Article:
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Christian Foundation for the Blind in Thailand

The Christian Foundation for the Blind in Thailand Under the Royal Patronage of H.M. the King
มูลนิธิธรรมิกชนเพื่อคนตาบอดในประเทศไทย ในพระบรมราชูปภัมภ์
CFBT Logo
AbbreviationCFBT
MottoPlease Give Us a Chance
EstablishedDecember 2, 1978; 41 years ago (1978-12-02)
FoundersMr. Prayat & Mrs. Thidarat Punong-ong
TypeNGO
Legal statusCharity Foundation
PurposeInternational development, disability rights, Morality, Education, Accessibility for the blind
CoordinatesHeadquarter 16°26′26″N 102°48′18″E / 16.440432°N 102.805105°E / 16.440432; 102.805105
Services15 Service Centers
Secretary General
Mrs. Kornkanok Siriwong
Board President
Prof. Wiriya Namsiripongpan
Prof. Wiriya Namsiripongpan, et al.
Main organ
board
Subsidiaries9 Branches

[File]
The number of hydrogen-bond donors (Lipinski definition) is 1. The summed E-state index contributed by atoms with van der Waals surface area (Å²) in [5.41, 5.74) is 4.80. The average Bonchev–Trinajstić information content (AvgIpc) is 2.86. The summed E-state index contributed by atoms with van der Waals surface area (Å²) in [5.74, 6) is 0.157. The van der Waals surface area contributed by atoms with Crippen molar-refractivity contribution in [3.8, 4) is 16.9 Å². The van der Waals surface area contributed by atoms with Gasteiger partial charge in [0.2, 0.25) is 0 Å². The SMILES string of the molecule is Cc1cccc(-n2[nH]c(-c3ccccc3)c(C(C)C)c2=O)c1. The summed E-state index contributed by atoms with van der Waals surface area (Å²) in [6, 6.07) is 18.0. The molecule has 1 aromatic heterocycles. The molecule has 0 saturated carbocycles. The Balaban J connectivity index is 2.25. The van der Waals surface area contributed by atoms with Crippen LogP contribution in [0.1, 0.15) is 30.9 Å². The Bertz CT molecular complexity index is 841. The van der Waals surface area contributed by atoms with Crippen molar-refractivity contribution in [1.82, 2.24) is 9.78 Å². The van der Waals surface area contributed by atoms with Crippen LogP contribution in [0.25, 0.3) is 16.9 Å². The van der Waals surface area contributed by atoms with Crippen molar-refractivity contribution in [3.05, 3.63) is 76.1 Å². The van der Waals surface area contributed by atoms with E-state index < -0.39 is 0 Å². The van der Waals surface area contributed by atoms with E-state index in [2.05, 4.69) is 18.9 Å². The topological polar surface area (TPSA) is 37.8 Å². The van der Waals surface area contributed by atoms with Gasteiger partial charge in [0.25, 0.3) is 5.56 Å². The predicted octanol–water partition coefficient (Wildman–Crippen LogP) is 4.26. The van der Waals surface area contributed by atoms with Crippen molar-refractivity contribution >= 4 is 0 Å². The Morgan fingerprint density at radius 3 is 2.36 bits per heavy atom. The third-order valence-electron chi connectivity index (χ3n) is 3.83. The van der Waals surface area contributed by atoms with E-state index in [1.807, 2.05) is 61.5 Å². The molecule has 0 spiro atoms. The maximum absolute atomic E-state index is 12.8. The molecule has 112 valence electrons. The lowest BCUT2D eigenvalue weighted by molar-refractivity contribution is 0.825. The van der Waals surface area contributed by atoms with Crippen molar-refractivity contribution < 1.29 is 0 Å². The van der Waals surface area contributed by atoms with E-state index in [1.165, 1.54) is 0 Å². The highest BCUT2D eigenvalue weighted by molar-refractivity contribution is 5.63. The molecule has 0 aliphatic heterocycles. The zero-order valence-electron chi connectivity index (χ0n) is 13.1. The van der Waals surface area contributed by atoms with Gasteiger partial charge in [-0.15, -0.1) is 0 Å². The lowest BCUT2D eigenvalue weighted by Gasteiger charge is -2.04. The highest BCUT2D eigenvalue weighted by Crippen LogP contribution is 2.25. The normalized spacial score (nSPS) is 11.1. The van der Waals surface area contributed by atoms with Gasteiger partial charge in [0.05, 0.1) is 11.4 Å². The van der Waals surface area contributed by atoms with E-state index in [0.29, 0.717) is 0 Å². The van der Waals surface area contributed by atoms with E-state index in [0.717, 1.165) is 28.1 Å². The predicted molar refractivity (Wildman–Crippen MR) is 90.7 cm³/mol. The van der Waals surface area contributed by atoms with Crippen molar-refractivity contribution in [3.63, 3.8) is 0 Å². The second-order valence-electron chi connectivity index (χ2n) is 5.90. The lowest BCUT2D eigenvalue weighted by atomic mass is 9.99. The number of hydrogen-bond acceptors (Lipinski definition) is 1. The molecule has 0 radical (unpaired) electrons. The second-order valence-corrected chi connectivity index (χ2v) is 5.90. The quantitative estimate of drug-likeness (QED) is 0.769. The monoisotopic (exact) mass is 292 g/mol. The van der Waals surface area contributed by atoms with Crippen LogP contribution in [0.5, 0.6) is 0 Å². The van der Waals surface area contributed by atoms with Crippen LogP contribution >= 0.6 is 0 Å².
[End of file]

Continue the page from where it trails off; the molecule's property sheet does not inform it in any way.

Budget
THB 147M+ (2014) ≈ USD 4.57M
Staff
300+ (2014)
Websitewww.cfbt.or.th
Formerly called
Christian Home for Education of the Blind

The Christian Foundation for the Blind in Thailand (CFBT) is a non-profit charitable organization helping blind people and employing staff in Thailand regardless of gender, race or religion. It was founded in 1978 by Prayat Punong-ong,[1] a blind man who taught 13 blind children in a rental house in Khon Kaen Province.

CFBT declares its mission to provide professional services and management to the visually impaired, improving their quality of life and helping them to live in harmony with themselves and other people.[2][3]

Vision

  • Blind persons living normally and equally with other people in the society

Philosophy

  • Lives start with chance

Missions

  • Nurture of blind people in living skills, education and vocation to their potential, maintaining transparent governance and management that are acceptable globally, promoting accessibility and conserving good culture

Objectives

  • Promotion of education, job training, job placement and research for visually impaired persons
  • Provision of inclusive education and non-formal education in all levels of education for visually impaired persons
  • Promotion of moral improvement in visually impaired persons